How do conventional rockets work?
A monopropellant is a chemical propulsion fuel which does not require a separate oxidizer. A rocket engine which is based on a monopropellant requires only one fuel line instead of a fuel and an oxidizer line. The "mono" in monopropellant means singular--a fuel that can function alone. A chemical propulsion system that combines like hydrogen and oxygen would be a bipropellant. A monopropellant burns by itself because the oxidizer is bound into the molecule itself. This makes the rocket engine lighter, less expensive, and more reliable. Monopropellant designs are typically used in control thrusters but not in actual propulsion units.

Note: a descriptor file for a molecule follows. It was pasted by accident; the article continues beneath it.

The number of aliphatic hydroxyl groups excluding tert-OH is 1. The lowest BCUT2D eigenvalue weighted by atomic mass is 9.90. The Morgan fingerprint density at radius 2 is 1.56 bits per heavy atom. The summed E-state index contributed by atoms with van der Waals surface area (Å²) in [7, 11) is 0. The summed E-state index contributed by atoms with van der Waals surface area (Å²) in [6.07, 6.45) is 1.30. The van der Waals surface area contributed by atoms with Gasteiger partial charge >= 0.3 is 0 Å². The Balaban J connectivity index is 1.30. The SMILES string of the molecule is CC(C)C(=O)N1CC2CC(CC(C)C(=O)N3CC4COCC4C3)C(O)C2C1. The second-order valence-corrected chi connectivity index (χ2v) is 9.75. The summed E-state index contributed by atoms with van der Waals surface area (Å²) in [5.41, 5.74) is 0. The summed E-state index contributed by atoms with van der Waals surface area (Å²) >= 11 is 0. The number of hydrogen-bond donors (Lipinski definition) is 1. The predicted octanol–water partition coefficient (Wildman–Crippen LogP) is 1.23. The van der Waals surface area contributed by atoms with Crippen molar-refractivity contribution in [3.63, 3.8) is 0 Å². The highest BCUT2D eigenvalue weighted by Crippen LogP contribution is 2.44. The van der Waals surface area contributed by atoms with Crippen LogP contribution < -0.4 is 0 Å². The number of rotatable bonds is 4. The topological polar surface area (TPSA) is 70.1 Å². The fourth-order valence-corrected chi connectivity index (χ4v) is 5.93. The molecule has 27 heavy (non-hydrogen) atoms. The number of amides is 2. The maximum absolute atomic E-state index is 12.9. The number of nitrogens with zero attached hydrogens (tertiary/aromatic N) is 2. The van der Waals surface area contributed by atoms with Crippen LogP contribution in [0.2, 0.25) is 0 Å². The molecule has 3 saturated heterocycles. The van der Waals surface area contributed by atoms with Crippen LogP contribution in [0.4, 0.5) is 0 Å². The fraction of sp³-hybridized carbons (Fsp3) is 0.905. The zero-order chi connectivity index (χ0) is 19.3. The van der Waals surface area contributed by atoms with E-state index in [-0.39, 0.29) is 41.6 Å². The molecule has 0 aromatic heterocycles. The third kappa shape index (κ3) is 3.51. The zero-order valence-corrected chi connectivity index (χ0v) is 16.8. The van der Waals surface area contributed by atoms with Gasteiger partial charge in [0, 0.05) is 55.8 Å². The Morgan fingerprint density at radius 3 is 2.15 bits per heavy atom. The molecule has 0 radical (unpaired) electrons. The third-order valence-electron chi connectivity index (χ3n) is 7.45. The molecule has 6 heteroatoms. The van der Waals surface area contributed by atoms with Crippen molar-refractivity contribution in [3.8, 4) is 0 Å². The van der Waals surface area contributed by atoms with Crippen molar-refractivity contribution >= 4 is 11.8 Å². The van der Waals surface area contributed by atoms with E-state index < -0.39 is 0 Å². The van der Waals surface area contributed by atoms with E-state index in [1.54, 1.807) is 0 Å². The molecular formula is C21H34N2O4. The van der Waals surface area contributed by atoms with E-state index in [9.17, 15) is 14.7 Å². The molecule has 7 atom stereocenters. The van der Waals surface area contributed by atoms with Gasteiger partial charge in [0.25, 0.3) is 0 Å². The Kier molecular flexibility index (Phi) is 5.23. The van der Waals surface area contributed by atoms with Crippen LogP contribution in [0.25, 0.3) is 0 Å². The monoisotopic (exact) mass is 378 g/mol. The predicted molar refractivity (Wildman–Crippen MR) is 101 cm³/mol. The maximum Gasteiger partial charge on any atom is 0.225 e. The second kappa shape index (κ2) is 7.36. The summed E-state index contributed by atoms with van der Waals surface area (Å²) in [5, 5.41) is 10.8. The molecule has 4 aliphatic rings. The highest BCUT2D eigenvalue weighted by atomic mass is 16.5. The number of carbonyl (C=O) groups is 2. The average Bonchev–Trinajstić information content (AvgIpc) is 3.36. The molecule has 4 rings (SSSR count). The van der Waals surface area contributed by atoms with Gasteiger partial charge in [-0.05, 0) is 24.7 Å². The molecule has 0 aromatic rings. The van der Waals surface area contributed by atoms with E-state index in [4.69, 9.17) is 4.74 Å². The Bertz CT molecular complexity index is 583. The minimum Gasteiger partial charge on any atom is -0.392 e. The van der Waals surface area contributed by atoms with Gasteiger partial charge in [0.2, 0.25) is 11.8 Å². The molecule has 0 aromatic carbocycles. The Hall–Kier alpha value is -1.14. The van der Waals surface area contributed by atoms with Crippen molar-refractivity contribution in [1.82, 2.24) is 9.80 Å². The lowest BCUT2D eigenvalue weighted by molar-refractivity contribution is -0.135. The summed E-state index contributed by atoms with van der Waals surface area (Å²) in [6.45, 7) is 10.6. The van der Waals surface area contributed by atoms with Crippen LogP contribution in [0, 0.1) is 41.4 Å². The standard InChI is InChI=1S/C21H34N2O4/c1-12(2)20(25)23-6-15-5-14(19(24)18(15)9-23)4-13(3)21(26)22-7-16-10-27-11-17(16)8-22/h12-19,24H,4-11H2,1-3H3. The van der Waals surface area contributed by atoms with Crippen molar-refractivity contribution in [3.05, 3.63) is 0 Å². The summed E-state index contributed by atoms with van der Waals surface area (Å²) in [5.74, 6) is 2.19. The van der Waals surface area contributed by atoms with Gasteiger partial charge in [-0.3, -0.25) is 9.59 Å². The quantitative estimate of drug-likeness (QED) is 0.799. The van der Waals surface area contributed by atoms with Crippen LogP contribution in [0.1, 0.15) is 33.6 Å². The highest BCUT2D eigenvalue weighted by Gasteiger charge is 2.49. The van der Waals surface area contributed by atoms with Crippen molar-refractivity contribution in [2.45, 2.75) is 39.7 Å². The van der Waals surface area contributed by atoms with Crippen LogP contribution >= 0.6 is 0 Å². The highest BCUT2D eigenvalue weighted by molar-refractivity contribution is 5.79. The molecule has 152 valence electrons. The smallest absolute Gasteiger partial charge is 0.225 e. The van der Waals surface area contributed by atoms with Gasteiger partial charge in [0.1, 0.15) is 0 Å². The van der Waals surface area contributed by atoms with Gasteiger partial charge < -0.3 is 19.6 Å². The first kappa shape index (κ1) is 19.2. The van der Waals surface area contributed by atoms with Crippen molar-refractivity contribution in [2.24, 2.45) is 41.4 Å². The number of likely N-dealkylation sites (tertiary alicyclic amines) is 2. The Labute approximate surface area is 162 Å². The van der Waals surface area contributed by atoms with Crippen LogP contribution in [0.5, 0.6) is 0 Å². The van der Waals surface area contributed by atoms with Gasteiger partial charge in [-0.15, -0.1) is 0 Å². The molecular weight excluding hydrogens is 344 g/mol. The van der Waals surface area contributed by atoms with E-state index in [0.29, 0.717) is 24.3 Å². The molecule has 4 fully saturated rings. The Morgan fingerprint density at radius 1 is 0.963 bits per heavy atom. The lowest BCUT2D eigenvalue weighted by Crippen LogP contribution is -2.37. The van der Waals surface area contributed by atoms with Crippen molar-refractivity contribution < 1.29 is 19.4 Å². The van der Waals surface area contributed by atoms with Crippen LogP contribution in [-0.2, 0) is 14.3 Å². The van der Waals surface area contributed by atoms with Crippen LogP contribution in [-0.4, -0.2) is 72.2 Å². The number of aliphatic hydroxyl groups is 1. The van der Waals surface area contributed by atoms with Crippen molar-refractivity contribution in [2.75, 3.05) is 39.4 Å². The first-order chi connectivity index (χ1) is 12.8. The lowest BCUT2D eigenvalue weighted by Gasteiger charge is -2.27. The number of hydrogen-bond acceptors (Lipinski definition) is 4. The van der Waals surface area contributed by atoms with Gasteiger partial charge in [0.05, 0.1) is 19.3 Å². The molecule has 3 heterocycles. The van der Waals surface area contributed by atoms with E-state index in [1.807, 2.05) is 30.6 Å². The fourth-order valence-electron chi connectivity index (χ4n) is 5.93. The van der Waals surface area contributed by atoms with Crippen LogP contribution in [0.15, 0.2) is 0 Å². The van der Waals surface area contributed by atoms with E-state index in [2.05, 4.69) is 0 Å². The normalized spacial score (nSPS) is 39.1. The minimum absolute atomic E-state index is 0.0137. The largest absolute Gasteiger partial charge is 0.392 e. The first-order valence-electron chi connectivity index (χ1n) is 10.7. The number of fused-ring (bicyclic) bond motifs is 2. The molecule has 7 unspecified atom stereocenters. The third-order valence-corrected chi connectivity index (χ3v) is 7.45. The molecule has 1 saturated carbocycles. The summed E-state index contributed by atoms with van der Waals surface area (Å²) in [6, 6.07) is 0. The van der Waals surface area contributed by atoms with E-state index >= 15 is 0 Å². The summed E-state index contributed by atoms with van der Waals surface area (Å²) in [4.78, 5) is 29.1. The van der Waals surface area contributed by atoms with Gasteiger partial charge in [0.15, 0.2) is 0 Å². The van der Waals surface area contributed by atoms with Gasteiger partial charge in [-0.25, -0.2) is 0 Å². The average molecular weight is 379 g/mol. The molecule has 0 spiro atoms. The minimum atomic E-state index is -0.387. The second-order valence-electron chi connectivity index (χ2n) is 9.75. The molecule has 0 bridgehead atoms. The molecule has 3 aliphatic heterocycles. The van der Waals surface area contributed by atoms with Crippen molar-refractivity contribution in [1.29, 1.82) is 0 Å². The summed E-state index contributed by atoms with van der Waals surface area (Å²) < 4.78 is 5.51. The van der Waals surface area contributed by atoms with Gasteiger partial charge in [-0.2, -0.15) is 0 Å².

What is a propellant?
How does propulsion work?
What are the types of rocket propulsion?
What is an oxidizer?
What kind of fuel do DS1's attitude thrusters use, and how much of it do they use?
What is chemical propulsion?
What would happen if DS1 ran out of fuel?
What are some rocket propellants?
What is hydrazine?